Blomberg Rhythmic Movement Training™
Symposium 2014 and Symposium 2015
In July of 2014 and 2015, LoveLight brought
Swedish psychiatrist Harald Blomberg, M.D. to Kent State University to share his work, Rhythmic Movement Training, which has been successful in improving emotional functioning, motor difficulties including Parkinson’s, reading and writing, and behaviors associated with ADHD and autism. Each summer, an introductory session and reception was held followed by several days of presentations.
The BRMT Symposia were sponsored by the Kent State University School of Foundations, Leadership and Administration and supported by the Gerald H. Read Center for International and Intercultural Education.
In 2014, participants had the opportunity to attend one or more of the following two-day experiential sessions:
Rhythmic Movement Training Level One, which explored natural movement patterns, and their role in helping the brain to mature and inhibit/integrate the primitive reflexes. This session focused on ADHD/ADD and provided a foundation for subsequent RMT sessions.
Rhythmic Movement Training and Diet in Autism & ADD/ADHD, in which topics discussed by Dr. Blomberg included: Autism, the Alimentary Canal and the Brain; Dietary Treatment in Autism; Rhythmic Movement Training in Autism; and integration of specific primitive reflexes.
RMT for OTs, PTs, Chiropractors and Massage Therapists Level I, designed especially for ocupational therapists & physical therapists
In 2015, the following two-day sessions were presented:
Rhythmic Movement Training: Level Two , which focused on emotions and inner leadership.
Dreams and Inner Healing, which included tools to work with the occasional scary dreams that may be caused by RMT. The symbols of such dreams are often similar to symbols of myths and folk tales and in this session Dr. Blomberg discussed the meaning of these symbols for healing and integration, and how practitioners can use this information when working with their clients.
Rhythmic Movement Training: Level III, which focused on addressing reading and writing difficulties affected by various factors such as vision, articulation, and motor ability. Participants learned to recognize and test for non-integrated reflexes and motor disabilities that are important for dyslexia and through the use of specific rhythmic movements, how to correct these problems. Special importance was attached to vision and learning how to recognize and improve visual problems using various exercises.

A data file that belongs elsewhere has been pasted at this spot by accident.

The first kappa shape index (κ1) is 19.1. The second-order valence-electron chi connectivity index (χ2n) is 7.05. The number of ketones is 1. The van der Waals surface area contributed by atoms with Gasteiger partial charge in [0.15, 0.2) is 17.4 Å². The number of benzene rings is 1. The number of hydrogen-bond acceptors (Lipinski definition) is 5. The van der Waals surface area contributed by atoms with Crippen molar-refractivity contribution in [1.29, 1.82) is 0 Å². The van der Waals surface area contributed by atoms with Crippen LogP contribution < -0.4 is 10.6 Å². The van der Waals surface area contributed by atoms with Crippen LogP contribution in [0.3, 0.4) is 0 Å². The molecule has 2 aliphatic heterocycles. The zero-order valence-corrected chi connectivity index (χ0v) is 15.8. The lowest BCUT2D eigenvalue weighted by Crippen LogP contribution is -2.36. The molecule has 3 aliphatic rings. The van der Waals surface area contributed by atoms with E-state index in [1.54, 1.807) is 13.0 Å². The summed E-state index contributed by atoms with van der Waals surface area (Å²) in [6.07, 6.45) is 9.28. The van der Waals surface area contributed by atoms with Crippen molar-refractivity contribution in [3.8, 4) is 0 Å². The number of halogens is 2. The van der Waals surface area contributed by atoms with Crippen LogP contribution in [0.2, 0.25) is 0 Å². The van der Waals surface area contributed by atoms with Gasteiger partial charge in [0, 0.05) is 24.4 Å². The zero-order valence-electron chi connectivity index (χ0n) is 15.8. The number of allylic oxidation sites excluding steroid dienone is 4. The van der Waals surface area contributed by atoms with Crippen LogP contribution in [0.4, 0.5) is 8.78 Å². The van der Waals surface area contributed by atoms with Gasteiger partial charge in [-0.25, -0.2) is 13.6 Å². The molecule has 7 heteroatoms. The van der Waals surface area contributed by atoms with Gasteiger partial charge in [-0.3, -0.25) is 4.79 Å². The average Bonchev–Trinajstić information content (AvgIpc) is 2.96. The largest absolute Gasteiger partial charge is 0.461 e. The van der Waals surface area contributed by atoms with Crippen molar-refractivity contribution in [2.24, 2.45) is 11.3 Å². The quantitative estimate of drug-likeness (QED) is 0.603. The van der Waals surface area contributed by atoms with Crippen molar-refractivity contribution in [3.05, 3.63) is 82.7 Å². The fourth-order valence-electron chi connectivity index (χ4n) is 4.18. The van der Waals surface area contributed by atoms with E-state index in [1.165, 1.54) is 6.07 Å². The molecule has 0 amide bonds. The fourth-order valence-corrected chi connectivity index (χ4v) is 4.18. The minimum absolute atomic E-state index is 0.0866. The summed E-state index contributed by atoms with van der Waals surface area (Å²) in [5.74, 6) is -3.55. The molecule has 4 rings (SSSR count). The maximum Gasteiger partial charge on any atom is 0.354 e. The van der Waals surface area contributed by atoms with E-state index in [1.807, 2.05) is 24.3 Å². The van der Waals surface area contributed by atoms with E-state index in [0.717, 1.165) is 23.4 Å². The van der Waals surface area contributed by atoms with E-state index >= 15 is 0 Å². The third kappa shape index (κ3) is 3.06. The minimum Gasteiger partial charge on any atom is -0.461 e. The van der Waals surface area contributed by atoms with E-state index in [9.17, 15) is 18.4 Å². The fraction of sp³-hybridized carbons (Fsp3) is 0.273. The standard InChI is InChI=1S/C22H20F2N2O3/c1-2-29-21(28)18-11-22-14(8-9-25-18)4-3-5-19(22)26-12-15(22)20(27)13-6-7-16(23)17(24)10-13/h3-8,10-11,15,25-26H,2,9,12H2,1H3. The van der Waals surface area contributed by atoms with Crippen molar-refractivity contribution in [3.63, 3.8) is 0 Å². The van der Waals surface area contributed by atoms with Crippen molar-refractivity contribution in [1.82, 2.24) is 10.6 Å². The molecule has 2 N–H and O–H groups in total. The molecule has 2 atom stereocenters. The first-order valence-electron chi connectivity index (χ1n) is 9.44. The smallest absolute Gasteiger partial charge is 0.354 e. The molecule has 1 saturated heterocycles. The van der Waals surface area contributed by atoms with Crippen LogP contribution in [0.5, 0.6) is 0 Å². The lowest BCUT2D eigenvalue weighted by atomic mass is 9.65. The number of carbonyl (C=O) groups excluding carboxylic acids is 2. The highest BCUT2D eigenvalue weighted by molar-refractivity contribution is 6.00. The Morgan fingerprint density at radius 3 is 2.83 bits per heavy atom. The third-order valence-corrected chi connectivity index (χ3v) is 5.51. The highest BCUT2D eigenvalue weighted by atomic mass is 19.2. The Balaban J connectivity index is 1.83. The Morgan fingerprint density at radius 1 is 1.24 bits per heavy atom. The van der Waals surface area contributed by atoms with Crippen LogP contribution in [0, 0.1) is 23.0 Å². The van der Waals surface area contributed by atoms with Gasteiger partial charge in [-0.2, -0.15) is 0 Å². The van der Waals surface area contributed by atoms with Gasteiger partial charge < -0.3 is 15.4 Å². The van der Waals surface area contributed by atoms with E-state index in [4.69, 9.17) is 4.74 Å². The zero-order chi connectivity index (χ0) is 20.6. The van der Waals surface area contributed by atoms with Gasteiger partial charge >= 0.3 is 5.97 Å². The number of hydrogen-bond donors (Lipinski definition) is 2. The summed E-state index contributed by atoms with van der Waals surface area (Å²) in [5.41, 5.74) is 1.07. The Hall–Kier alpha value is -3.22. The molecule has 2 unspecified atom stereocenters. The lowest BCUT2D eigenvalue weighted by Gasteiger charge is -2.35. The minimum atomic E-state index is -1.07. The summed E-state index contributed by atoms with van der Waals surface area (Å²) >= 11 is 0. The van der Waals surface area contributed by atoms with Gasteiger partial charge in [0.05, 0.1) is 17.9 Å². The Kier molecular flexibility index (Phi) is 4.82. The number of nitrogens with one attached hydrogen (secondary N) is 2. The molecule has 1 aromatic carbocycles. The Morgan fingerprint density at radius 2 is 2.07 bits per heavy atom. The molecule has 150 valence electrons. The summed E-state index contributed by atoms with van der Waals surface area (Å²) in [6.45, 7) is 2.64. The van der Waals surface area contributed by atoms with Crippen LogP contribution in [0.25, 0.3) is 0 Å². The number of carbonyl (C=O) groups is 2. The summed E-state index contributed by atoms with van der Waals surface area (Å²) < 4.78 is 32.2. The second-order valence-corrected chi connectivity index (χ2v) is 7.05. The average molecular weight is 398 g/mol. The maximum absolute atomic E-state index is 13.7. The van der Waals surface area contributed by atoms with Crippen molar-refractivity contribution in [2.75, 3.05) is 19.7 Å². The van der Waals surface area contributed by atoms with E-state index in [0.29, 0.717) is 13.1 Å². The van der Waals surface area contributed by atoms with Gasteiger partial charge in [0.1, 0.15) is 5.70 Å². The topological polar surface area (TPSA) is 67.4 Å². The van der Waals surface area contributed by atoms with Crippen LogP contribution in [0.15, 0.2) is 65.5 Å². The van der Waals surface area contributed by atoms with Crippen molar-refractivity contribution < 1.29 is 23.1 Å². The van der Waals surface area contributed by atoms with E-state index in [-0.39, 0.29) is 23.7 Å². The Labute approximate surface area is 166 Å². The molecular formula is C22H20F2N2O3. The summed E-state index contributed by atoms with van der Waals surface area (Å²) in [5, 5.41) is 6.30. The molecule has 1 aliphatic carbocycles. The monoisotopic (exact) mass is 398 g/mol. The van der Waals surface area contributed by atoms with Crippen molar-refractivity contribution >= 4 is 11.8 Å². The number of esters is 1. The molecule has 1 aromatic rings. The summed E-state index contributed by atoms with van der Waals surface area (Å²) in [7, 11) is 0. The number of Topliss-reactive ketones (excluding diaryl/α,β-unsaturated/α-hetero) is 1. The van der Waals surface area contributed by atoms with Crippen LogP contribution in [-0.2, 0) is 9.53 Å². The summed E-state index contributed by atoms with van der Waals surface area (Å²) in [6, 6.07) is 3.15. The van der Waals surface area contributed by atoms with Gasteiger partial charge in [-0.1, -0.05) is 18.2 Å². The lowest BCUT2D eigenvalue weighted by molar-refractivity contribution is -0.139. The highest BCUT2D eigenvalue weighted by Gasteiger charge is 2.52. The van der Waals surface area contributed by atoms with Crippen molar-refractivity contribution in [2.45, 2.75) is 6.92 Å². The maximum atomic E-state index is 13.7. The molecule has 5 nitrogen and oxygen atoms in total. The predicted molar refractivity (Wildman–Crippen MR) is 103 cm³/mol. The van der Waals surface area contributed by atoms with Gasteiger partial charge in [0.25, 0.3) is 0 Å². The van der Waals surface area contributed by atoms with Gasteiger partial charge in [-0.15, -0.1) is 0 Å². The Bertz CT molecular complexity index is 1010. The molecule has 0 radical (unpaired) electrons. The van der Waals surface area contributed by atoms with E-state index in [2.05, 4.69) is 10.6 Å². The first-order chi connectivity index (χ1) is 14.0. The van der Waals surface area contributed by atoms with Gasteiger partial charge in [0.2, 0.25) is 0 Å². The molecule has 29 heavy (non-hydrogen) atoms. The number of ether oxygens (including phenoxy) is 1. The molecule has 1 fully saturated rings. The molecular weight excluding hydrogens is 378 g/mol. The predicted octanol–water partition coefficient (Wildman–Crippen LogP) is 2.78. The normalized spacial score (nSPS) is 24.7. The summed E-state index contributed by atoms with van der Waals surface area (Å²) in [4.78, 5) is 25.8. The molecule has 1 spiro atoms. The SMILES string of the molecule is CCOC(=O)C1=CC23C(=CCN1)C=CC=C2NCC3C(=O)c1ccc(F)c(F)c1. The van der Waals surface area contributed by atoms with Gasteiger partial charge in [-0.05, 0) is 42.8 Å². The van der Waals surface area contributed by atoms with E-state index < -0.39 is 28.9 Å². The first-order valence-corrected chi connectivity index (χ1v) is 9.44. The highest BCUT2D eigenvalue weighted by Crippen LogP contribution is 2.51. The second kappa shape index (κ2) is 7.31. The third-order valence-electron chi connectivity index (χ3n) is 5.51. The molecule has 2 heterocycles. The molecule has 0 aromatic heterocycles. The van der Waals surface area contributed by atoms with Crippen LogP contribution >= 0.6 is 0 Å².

Swedish psychiatrist Dr. Harald Blomberg, creator of BRMT, has been investigating the link between retained infant reflexes, learning challenges and emotional imbalances since the 1980s and has taught BRMT across Europe, North America, Australia and Asia.
Rhythmic movements, adapted for children and adults, are based on the infant’s sequence of natural developmental movements in utero and the period identified by Piaget as the sensorimotor stage. Two primary principles of the Blomberg model are that these movements are involved in the maturing of the nervous system and the inhibition & integration of the primitive reflexes. Primitive (first) reflexes are automatic, stereotyped movements controlled from the brain stem; these reflexes serve an important purpose developmentally, but if they remain active, can hinder one’s ability to learn efficiently and function optimally. If your child or student exhibits any of the following signs, one or more primitive reflexes may be active.
Fidgeting, restlessness, difficulty focusing and paying attention?
W-sitting or sitting like “a sack of potatoes”?
Problems holding his or her head up &/or lying over a book while reading?
Low muscle tone or balance and coordination challenges? Toe-walking?
Accommodation or binocular vision problems?
Speech, reading, or writing difficulties?
Dr. Blomberg and other practitioners of RMT have seen improvements among the people they’ve worked with not only in motor development, but also in the areas of attention and focus, emotional development, reading, writing, speech, and behaviors associated with ADHD and autism.